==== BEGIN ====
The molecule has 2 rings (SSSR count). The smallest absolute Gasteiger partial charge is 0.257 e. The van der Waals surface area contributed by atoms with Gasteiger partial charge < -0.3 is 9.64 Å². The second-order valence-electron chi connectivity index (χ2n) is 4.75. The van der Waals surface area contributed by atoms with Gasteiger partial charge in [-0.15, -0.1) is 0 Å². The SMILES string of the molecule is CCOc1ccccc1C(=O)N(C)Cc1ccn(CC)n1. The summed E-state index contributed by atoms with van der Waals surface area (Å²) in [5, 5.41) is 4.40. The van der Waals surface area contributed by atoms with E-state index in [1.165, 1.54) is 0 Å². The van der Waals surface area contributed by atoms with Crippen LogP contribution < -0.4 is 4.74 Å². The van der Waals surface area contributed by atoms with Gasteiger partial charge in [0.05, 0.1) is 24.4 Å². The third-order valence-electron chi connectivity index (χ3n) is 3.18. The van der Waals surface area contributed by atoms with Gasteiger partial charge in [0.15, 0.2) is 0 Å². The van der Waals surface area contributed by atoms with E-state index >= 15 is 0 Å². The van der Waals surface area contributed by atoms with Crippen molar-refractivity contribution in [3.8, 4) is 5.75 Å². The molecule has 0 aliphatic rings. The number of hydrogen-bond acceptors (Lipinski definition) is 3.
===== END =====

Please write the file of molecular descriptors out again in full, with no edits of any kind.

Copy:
The molecule has 2 rings (SSSR count). The smallest absolute Gasteiger partial charge is 0.257 e. The van der Waals surface area contributed by atoms with Gasteiger partial charge < -0.3 is 9.64 Å². The second-order valence-electron chi connectivity index (χ2n) is 4.75. The van der Waals surface area contributed by atoms with Gasteiger partial charge in [-0.15, -0.1) is 0 Å². The SMILES string of the molecule is CCOc1ccccc1C(=O)N(C)Cc1ccn(CC)n1. The summed E-state index contributed by atoms with van der Waals surface area (Å²) in [5, 5.41) is 4.40. The van der Waals surface area contributed by atoms with E-state index in [1.165, 1.54) is 0 Å². The van der Waals surface area contributed by atoms with Crippen LogP contribution < -0.4 is 4.74 Å². The van der Waals surface area contributed by atoms with Gasteiger partial charge in [0.05, 0.1) is 24.4 Å². The third-order valence-electron chi connectivity index (χ3n) is 3.18. The van der Waals surface area contributed by atoms with Gasteiger partial charge in [0.15, 0.2) is 0 Å². The van der Waals surface area contributed by atoms with E-state index >= 15 is 0 Å². The van der Waals surface area contributed by atoms with Crippen molar-refractivity contribution in [3.8, 4) is 5.75 Å². The molecule has 0 aliphatic rings. The number of hydrogen-bond acceptors (Lipinski definition) is 3.